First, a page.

Form 2 is the monthly work performed by the Contractor. Well, it shows how much they have done and there is a special form for that. They make the calculation, and derive the amount which shows how much has been done within the month. Based on Form 2, then Form 3 is prepared. We take the final amount from Form 2 and enter it into Form 3, which has its own rules of completion.115
i) preparation of smeta documentation and progress payment certificates; ii) checking the volumes of completed construction works against approved project and smeta documentation, as well as the construction norms and regulations; iii) recording of the completed construction works and providing assistance in drafting of the reporting documentation regarding progress of work as per the schedule; iv) participation in discussions and meetings regarding the changes in project decisions arising in the course of construction works; v) examination of reasons for delays and poor quality of construction works; and vi) revision of smeta documentation in light of changes in volumes of works within the range of project price; etc.118
An expense listed on a contractor's invoice may reflect a higher cost than what a contractor actually paid for a certain material. For example, a subsidiary of the contractor may purchase 10 tons of construction steel for 5,000 USD and re-sell it to the contractor for 6,000 USD. The contractor may then report the steel's cost as 6,000 USD to the owner of the project. The State Expert Review's only task is to check that 6,000 USD is within the price range provided in its price indexes, not the check whether the actual cost of this item to the contractor was 6,000 USD.
In this example, the contractor would then add 6% to 6,000 USD and be entitled to a payment of 6,360 USD for an actual cost of 5,000 USD. Therefore, in reality, no contractor is limited to a 6% profit margin.122
In accordance with Turkmen legislation or legislation of any country, no construction can be done without a project document, without project documentation. And a component, an essential component of project documentation would be SMETA. Everybody has to have a SMETA.125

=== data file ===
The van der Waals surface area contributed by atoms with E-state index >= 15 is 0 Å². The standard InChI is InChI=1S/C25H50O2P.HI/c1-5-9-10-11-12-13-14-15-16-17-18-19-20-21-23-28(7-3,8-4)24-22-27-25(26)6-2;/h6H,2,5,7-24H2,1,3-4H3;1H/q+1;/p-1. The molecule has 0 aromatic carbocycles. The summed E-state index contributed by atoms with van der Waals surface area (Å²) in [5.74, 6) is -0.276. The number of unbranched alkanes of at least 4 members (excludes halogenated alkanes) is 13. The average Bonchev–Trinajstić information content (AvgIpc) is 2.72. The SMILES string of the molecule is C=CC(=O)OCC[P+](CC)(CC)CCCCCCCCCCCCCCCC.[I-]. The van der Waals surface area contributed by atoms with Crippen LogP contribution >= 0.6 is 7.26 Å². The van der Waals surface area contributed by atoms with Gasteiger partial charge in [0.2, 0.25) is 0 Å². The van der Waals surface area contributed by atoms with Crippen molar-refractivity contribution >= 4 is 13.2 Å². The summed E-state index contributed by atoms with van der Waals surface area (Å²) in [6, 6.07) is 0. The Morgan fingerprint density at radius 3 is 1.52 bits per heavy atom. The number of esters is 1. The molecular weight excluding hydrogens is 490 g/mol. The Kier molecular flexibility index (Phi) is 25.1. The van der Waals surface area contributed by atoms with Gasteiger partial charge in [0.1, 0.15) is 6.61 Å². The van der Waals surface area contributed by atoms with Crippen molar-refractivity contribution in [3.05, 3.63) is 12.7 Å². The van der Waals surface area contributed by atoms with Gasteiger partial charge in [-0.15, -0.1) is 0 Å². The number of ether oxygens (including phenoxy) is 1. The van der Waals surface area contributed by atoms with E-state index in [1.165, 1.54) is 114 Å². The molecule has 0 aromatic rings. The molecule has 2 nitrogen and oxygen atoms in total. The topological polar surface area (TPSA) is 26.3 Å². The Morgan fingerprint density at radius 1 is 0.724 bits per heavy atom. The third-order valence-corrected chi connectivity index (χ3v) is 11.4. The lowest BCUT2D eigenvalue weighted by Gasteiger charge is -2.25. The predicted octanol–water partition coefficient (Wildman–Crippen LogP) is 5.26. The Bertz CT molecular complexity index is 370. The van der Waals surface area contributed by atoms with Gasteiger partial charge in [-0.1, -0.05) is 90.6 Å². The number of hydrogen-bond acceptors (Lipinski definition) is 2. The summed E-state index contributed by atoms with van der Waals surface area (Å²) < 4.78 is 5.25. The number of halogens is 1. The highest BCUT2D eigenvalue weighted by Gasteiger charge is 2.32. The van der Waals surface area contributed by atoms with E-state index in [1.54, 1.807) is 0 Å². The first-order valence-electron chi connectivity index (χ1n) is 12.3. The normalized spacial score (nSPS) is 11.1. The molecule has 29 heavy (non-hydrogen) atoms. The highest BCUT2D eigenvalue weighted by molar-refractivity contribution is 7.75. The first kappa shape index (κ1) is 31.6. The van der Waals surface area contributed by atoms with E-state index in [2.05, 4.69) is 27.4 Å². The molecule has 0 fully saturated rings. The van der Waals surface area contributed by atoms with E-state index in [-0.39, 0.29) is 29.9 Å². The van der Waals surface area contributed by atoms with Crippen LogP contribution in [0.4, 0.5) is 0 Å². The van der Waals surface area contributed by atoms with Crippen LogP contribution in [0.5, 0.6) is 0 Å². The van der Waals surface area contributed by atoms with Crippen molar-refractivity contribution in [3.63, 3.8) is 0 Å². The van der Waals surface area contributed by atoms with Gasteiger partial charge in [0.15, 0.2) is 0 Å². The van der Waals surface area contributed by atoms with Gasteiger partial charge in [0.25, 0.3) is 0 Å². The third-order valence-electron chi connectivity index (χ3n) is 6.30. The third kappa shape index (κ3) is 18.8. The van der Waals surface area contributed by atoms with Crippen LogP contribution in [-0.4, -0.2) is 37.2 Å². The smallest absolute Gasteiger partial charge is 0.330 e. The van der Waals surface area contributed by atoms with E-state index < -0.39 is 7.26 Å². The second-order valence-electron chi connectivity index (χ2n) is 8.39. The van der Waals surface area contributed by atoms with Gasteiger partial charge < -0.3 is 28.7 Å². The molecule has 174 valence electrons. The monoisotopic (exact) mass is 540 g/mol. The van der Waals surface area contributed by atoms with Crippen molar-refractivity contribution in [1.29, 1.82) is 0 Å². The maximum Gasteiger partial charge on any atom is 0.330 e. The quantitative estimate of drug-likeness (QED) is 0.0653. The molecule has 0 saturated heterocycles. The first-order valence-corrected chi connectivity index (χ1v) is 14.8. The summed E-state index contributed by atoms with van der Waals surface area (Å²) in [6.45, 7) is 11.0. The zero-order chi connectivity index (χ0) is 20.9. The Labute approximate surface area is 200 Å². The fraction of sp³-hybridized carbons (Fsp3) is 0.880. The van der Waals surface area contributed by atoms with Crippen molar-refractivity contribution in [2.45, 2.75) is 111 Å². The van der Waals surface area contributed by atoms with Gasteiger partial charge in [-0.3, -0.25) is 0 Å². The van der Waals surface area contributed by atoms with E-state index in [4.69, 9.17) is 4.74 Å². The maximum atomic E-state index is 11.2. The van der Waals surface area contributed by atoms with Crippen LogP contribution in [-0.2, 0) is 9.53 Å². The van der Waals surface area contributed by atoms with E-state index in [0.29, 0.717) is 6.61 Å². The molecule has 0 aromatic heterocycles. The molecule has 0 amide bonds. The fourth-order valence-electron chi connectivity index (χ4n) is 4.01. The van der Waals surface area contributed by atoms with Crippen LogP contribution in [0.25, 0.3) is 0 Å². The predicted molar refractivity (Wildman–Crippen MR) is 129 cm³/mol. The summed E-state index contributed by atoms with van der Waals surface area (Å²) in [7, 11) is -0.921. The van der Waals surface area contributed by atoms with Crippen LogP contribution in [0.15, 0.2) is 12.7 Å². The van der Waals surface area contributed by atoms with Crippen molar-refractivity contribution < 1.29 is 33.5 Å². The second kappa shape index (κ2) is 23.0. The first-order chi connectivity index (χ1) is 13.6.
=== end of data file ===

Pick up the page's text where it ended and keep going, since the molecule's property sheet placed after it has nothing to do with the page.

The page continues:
He added: "The function of the State Review Board is the review of project documentation. "126
PRESIDENT TOWNSEND: Mr. Nepesov, [...] I'm going to ask you to assume that a Government Ministry of Turkmenistan wants a structure built. It doesn't matter what kind of structure, but wants a structure built, and negotiates a contract with a foreign contractor to build that structure for a fixed price of USD 10 million. […] Let's assume that that fixed price is to be paid at the completion of the Project. And let's assume that the Contractor tells the Ministry in the negotiations, that the Contractor tells the Ministry very directly, "We expect to make a 25 percent profit on this Project," and let's assume the Ministry says, "That's okay. We're going to pay you USD 10 million.' And let's assume that the Contractor builds the Project and says, "Here it is. Please pay us our USD 10 million."
Do I understand it correctly--here I'm going to ask you to explain whether I have understood or misunderstood how the law works in Turkmenistan. Do I understand it correctly that the Ministry cannot pay the Contractor the USD 10 million unless the Contractor presents a SMETA which represents that its profit is only 6 percent? Have I understood that correctly?
THE WITNESS: No. I don't think so. […] But if you announce at the [start] it's going to be 20 or 25 percent, I don't think they would give you that profit margin anywhere.